This paper develops a model for studying the problem of information intermediation faced by a platform that connects buyers and sellers. Buyers search for sellers in continuous time and are time-sensitive, while sellers have limited capacity for serving buyers and derive heterogeneous payoffs from being matched with different buyers. The platform controls the information the sellers observe about the buyers before forming a match. I show that full information disclosure is inefficient because of excessive rejections by sellers. When the platform observes the sellers’ preferences, there is a simple policy with partial disclosure that restores full efficiency. When seller preferences are unknown to the platform, I characterize the disclosure policy that maximizes the total surplus. In a setting with linear payoffs and a uniform distribution of seller attributes, I find that the optimal policy perfectly reveals low-cost buyers and pools high-cost buyers (upper-coarsening). With this policy, tighter constraints on sellers’ capacities or a higher buyer-to-seller ratio requires that less information be disclosed. For a general distribution of seller attributes, I develop an approach to solving the disclosure problem with heterogeneous and forward-looking sellers. I discuss several applications to the design of digital matching platforms.
The news topics discussed in traditional offline media like TV, radio and print newspapers differ from ones discussed in online media like blogs. The difference appears to be more evident in countries where traditional media is subject to censorship, heavily influenced by government, and, in short, not absolutely free. At the same time, blogosphere remains relatively free. In this paper, we provide a comparison between the topics discussed in online and offline media and develop an objective, automatically calculated index of media freedom. We find that the indices based on comparison of online and offline media are positively correlated with survey-based Freedom House indices for the sample of OECD countries and some developing countries. Our online-offline media index has an advantage over survey-based indices because it is computationally less costly. A theoretical model is built to illustrate how online media can be less biased than offline media when the government attempts to exert control over news sources in the country.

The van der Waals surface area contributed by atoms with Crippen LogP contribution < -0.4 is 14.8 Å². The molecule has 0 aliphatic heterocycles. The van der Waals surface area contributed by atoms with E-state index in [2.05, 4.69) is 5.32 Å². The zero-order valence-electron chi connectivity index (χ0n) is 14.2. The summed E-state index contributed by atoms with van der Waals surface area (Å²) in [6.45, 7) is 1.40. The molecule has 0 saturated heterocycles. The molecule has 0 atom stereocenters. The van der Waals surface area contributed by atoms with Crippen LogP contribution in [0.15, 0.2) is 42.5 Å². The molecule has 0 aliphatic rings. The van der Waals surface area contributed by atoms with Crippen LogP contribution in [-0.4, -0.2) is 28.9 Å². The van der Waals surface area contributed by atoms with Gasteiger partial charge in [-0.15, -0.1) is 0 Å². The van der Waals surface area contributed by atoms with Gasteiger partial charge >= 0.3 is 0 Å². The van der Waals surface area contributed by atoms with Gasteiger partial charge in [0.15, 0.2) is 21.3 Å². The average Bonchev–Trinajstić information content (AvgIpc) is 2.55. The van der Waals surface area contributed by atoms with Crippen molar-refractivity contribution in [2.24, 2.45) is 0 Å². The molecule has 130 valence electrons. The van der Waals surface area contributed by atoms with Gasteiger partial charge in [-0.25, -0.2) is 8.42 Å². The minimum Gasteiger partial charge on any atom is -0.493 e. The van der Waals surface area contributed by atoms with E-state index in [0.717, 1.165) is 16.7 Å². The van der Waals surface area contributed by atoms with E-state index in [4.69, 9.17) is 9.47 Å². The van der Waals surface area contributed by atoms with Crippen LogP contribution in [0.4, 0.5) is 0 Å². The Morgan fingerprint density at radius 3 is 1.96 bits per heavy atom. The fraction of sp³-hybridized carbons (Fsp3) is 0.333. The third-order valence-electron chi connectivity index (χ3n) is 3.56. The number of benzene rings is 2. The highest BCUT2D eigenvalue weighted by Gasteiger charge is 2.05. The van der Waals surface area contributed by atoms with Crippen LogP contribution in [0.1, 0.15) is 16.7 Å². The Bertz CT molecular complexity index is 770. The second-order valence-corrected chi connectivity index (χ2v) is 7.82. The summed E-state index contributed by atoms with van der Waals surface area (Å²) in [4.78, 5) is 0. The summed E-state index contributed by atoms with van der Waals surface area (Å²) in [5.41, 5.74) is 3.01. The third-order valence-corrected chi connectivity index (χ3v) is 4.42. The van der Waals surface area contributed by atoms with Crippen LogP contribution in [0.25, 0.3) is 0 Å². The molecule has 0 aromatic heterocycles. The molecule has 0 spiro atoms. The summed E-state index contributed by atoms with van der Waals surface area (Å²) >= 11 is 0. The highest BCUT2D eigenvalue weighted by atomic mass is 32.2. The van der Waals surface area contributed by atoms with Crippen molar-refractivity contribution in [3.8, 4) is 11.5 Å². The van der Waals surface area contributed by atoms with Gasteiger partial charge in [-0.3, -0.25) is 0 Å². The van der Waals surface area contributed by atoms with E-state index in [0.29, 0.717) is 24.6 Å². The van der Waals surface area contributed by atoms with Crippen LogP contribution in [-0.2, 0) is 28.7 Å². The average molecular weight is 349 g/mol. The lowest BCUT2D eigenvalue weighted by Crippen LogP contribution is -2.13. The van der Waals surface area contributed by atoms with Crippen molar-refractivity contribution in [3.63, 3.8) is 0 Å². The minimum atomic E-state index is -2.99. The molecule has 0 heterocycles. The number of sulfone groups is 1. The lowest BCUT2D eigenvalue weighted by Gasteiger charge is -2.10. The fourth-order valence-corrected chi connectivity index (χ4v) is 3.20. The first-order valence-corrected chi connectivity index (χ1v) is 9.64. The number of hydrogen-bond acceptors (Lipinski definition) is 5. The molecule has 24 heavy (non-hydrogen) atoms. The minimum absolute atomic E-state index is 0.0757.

We analyze the incentives of online search intermediaries in environments where buyers must compete for limited supply (e.g. airlines, hotels). In our model, the intermediary manipulates the demand in two downstream product markets by choosing which product is the search default, and the cost of finding the alternative. In the absence of market power, the decentralized search decisions mimic those of a social planner with the same search technology, and thus a welfare-maximizing intermediary would set zero search costs. By contrast, an intermediary who maximizes seller revenue will optimally maintain positive search costs so that the default can be used to steer non-searchers to the market where they generate the most revenue. There may be no “right” default product: randomization may be used for both welfare and revenue maximization.
We consider a multi-object private values setting with quantity externalities. A value to a bidder from an object may depend on the total number of objects sold. For example, the likelihood a customer will respond to an advertisement is higher the fewer other advertisements are shown; a spectrum license is more valuable the fewer licenses are being allocated. In this setting we find the revenue-maximizing auction and the efficient auction. We show that both revenue-maximizing and efficient auctions have the property that the quantity of objects sold depends non-trivially on the whole profile of players’ valuations. That is, the quantity to sell is determined endogenously, within the auction. We demonstrate that auctions currently used for allocating advertising positions are suboptimal and offer simple designs that can implement (or approximate) optimal and efficient auctions under quantity externalities.
We study learning and information acquisition by a Bayesian agent whose prior belief is misspecified in the sense that it assigns probability zero to the true state of the world. At each instant, the agent takes an action and observes the corresponding payoff, which is the sum of a fixed but unknown function of the action and an additive error term. We provide a complete characterization of asymptotic actions and beliefs when the agent’s subjective state space is a doubleton. A simple example with three actions shows that in a misspecified environment a myopic agent’s beliefs converge while a sufficiently patient agent’s beliefs do not. This illustrates a novel interaction between misspecification and the agent’s subjective discount rate.